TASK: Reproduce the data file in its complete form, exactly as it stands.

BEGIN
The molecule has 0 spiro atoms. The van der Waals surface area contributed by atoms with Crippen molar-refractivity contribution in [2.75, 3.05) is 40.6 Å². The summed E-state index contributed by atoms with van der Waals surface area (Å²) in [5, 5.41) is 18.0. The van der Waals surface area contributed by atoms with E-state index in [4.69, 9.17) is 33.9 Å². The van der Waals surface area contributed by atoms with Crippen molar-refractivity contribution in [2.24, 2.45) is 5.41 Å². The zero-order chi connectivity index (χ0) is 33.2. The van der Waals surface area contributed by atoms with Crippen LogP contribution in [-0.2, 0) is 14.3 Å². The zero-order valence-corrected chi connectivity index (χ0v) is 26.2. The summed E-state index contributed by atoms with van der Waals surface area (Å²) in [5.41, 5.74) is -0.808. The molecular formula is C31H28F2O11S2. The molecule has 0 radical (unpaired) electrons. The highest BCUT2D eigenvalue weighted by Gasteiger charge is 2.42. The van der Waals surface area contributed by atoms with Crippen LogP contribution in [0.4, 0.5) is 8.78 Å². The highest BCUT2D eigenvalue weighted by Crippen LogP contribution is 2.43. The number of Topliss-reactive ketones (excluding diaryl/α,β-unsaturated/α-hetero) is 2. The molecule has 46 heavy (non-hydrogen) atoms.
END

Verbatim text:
The molecule has 0 spiro atoms. The van der Waals surface area contributed by atoms with Crippen molar-refractivity contribution in [2.75, 3.05) is 40.6 Å². The summed E-state index contributed by atoms with van der Waals surface area (Å²) in [5, 5.41) is 18.0. The van der Waals surface area contributed by atoms with E-state index in [4.69, 9.17) is 33.9 Å². The van der Waals surface area contributed by atoms with Crippen molar-refractivity contribution in [2.24, 2.45) is 5.41 Å². The zero-order chi connectivity index (χ0) is 33.2. The van der Waals surface area contributed by atoms with Crippen LogP contribution in [-0.2, 0) is 14.3 Å². The zero-order valence-corrected chi connectivity index (χ0v) is 26.2. The summed E-state index contributed by atoms with van der Waals surface area (Å²) in [5.41, 5.74) is -0.808. The molecular formula is C31H28F2O11S2. The molecule has 0 radical (unpaired) electrons. The highest BCUT2D eigenvalue weighted by Gasteiger charge is 2.42. The van der Waals surface area contributed by atoms with Crippen LogP contribution in [0.4, 0.5) is 8.78 Å². The highest BCUT2D eigenvalue weighted by Crippen LogP contribution is 2.43. The number of Topliss-reactive ketones (excluding diaryl/α,β-unsaturated/α-hetero) is 2. The molecule has 46 heavy (non-hydrogen) atoms.